In the current family ownership for 40 years 1961 Ferrari 250GT Series II Cabriolet Coachwork by Pininfarina Chassis no. 2943GT Engine no. 2943GT
By the early 1960s, road car production had ceased to be a sideline for Ferrari and was seen as vitally important to the company's future stability. Thus the 250, Ferrari's first volume-produced model, can be seen as critically important, though production of the first of the line - the 250 Europa, built from 1953 to '54 - amounted to fewer than 20. Before the advent of the Europa, Ferrari had built road-going coupés and convertibles in small numbers, usually to special customer order using a sports-racing chassis as the basis. Ghia and Vignale of Turin and Touring of Milan were responsible for bodying many of these but there was no attempt at standardisation for series production and no two cars were alike.
The introduction of the 250 Europa heralded a significant change in Ferrari's preferred coachbuilder; whereas previously Vignale had been the most popular carrozzeria among Maranello's customers, from now on Pinin Farina (later 'Pininfarina') would be Ferrari's number one choice, bodying no fewer than 48 out of the 53 Europa/Europa GTs built. Pinin Farina's experiments eventually crystallised in a new Ferrari 250GT road car that was first displayed publicly at the Geneva Salon in March 1956. However, the Torinese carrozzeria was not yet in a position to cope with the increased workload, resulting in production being entrusted to Carrozzeria Boano after Pinin Farina had completed a handful of prototypes.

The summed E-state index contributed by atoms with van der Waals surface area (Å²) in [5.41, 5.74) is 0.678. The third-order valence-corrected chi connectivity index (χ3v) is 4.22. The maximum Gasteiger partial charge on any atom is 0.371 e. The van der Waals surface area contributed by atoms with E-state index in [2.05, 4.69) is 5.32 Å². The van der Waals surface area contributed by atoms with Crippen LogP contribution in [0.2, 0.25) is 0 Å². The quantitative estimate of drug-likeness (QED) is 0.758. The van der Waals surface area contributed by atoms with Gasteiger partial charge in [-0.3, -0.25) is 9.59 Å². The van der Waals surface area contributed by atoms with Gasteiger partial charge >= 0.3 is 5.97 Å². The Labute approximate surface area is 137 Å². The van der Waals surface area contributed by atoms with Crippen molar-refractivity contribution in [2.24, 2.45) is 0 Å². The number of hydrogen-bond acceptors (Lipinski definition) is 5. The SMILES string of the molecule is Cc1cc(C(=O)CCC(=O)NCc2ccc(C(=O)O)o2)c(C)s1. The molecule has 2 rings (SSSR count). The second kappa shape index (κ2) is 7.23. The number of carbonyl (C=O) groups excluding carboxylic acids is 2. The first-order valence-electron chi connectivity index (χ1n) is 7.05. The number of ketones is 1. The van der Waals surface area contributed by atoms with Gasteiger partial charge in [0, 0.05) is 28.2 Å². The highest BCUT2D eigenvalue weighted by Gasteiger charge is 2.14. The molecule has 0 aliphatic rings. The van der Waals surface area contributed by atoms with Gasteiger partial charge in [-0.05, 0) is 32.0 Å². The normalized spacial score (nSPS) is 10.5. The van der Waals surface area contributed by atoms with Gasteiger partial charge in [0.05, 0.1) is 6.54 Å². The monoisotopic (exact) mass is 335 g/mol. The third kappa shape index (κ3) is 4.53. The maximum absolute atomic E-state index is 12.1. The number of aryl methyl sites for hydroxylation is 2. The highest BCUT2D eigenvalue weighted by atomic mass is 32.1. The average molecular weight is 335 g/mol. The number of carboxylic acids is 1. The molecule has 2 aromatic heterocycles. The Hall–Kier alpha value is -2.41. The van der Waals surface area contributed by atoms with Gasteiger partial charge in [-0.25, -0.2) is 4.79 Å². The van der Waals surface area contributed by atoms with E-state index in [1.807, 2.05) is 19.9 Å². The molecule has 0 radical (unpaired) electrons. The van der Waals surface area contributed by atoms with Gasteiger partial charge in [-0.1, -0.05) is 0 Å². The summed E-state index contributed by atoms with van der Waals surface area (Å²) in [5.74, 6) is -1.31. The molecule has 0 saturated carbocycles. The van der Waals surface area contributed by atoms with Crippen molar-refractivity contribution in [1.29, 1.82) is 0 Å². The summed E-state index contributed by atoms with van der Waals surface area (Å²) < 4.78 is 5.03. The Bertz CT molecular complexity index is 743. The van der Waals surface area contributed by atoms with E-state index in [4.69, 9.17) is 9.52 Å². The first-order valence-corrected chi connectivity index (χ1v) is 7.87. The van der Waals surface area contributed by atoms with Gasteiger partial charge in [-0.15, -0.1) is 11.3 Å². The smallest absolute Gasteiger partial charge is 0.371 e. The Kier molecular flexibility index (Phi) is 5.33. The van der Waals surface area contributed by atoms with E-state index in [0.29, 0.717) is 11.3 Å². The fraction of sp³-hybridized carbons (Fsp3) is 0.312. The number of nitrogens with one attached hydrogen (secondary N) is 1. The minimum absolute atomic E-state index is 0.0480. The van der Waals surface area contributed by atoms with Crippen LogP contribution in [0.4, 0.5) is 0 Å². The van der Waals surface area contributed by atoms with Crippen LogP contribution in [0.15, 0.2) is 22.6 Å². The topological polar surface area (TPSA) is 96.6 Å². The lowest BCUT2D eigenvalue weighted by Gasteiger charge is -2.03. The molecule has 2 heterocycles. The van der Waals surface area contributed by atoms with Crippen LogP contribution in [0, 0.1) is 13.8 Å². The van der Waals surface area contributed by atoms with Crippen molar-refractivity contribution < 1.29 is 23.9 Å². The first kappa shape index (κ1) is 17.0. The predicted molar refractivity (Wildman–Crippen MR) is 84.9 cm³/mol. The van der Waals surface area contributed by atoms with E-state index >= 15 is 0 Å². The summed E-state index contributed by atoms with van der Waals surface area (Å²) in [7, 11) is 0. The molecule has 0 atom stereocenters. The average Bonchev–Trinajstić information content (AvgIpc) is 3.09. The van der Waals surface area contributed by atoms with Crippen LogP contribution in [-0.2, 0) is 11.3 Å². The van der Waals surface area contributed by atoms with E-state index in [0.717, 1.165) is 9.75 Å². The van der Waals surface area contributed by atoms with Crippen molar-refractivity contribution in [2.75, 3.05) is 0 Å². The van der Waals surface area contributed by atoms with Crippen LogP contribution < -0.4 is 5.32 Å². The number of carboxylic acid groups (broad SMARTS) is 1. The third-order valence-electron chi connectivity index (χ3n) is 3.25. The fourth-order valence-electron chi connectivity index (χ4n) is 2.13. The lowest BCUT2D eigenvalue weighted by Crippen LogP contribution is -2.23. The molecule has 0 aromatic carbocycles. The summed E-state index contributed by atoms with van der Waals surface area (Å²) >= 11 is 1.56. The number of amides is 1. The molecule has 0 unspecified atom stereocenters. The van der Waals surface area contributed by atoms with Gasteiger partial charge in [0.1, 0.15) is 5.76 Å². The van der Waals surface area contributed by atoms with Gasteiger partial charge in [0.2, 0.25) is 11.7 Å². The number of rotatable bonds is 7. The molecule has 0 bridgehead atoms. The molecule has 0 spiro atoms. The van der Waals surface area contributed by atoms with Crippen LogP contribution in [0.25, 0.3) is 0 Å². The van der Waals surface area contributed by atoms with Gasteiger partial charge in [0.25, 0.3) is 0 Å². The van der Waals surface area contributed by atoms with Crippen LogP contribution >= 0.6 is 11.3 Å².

True series production began with the arrival of Pininfarina's 'notchback' Coupé on the 250GT chassis, 350 of which were built between 1958 and 1960 within the sequence '0841' to '2081'. However, the relatively small scale of production meant that cars could still be ordered with subtle variations according to customer choice, as well as enabling a handful of show cars and 'specials' to be constructed on the 250GT chassis.
A number of important developments occurred during 250GT production: the original 128C 3.0-litre engine being superseded by the twin-distributor 128D, which in turn was supplanted in 1960 by the outside-plug 128F engine which did away with its predecessor's Siamesed inlets in favour of six separate ports. On the chassis side, four-wheel disc brakes arrived late in 1959 and a four-speeds-plus-overdrive gearbox the following year.
A number of coachbuilders offered a variety of body styles on the 250GT chassis, Mario Boano's cabriolet on chassis number '0461GT', exhibited at Geneva in March 1956, being considered the probable inspiration for the Pinin Farina-designed series that followed. Exhibited for the first time at the 1957 Geneva Salon, the latter's first 250GT Cabriolet was snapped up by Ferrari works driver Peter Collins, who later had the car converted to disc brakes. This car, '0655GT', was the first of four Cabriolet prototypes - alternatively referred to as Spyders - though the remaining 36 Series I cars all differed in detail to such an extent that each may be considered a unique creation. Indeed, it was common at this time for wealthy clients to specify features seen on show models or other Ferraris as a means of personalising their cars.